Families make a stop at drive-thru food chains for many reasons from convenience to price, but a new study from the CDC’s National Center for Health Statistics found that whatever the reason, a third of US kids eat fast food on any given day and receive 12% of their calories from fast food restaurants. Even doctors’ families fall into the fast food vortex, according to WSAZ-TV West Virginia.
Dr. Janet Wallace of St. Mary’s Family Care Center Highlawn said she catches herself pulling into a fast food establishment more often than she would like.
“Fast food, junk food, those all contribute majorly to the skyrocketing problem of childhood obesity, hypertension, high cholesterol,” Dr. Wallace said. “What affects them now is going to affect them into their adulthood. “
It is not easy, says Dr. Wallace, but parents have to teach children how to make good food choices. Even at a drive-thru there are often grilled options, yogurts, salads, and even fruit choices. She adds that kids should skip the sodas and go with bottled water.
The one-third of US children measure is about the same as it was in the 1990s, so at least the number is not going up, said Cheryl Fryar, one of the authors of the report. The number of calories that children get from fast food daily has been at the 12% mark for the last decade, which is only slightly higher than the 11% previously reported for adult intake.
Mike Stobbe of the Associated Press writes that scientists have been warning for quite awhile that drive-thru french fries and takeout pizza are heavy on calories and can contribute to kids becoming overweight. Childhood obesity affects about 17% of kids, a number that has stayed the same over the last ten years.
The study, which took place in 2011-2012, asked about 3,100 children ages 2 to 19, or their parents, what they had eaten over the past 24 hours. The survey included people who almost never ate fast food, along with those who ate a lot of it. Adolescents got about 17% of their calories from fast food, while 9% of younger children did the same.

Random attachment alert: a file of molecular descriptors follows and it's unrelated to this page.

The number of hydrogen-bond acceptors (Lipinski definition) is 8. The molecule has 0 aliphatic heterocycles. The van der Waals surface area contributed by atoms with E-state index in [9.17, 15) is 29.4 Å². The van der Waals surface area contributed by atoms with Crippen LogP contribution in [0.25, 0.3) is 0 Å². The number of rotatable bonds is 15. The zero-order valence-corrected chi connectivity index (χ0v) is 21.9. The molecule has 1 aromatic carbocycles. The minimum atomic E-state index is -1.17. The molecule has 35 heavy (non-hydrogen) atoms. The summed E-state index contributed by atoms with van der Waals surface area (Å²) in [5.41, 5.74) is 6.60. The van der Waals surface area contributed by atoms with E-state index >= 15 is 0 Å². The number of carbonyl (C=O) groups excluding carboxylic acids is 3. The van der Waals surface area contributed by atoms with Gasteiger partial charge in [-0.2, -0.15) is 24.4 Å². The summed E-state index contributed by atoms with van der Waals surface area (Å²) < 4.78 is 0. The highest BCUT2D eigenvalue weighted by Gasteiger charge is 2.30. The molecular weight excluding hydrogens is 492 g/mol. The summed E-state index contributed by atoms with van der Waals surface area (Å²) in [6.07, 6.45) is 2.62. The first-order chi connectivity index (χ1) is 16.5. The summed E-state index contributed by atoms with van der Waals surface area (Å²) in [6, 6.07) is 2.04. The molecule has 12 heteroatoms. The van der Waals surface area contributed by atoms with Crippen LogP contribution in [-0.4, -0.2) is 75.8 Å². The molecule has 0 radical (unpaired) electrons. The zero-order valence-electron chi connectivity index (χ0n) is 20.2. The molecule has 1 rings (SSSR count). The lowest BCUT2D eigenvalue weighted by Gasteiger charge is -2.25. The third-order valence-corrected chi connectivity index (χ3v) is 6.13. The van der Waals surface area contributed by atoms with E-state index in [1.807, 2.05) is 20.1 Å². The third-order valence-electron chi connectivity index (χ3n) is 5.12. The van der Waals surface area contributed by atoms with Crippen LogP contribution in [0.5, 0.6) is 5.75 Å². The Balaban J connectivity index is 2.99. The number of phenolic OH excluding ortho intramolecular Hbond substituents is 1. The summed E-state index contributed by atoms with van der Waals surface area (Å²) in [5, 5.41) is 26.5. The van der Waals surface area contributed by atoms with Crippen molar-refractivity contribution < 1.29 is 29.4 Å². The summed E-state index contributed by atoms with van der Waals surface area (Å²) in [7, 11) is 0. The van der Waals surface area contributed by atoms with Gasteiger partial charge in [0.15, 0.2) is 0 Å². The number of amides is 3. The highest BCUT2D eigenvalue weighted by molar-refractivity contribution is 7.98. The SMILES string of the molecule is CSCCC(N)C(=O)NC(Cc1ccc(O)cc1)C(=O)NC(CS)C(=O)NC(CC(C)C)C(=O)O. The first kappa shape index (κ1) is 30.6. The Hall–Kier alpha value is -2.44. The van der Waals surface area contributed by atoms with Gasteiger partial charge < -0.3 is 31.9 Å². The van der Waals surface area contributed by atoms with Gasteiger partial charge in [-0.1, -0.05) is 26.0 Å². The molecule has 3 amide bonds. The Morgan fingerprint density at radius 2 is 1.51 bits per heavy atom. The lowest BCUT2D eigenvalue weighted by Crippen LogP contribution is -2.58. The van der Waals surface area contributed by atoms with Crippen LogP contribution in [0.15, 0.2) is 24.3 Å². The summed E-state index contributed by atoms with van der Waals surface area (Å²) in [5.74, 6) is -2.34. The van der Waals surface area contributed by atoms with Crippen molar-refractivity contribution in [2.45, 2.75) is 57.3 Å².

Black, white and Hispanic children took in about the same amount of calories from fast food at 12%. Asian kids received 8% of their daily calories from drive-thru food. Although some studies have found this not to be true, the CDC study found no significant difference between kids from families of different income levels.
Although the study did not give calorie totals, other government research has found that kids eat about 1,900 calories a day. That means an average of 245 calories daily come from fast food, about the number of calories in a basic McDonald’s hamburger, reports CBS News and the Associated Press.
Last year a study published in Clinical Pediatrics found that the fifth-graders who ate the most fast food also had lower improvements in test scores in reading, math, and science by eighth grade. And a recent bill proposed in New York City would require that any fast food meals sold with a toy must have lower calories, sodium, and fat. The meals would also be required to have more nutrition through fruit, vegetables, or whole grains.
US kids see an average of three to five fast-food advertisements per day, says Allison Aubrey, reporting for NPR.
“We’re programmed to seek sweet and salty foods, and fast food knows how to pander to those cravings,” says pediatrician Stephen Pont at Dell Children’s Medical Center of Central Texas, who is chairman of the American Academy of Pediatrics section on obesity.
Pont added that teenagers, who seem to feel invincible, are not as sensitive to the long-term effects that what they eat can have on their health. It is not an easy habit to change, either, as battling the temptation of salt, sugar, and fat is a challenge.
On the positive side, McDonald’s has downsized its Happy Meal portions, added some new salads, and added kale to some of its breakfast bowls in select locations.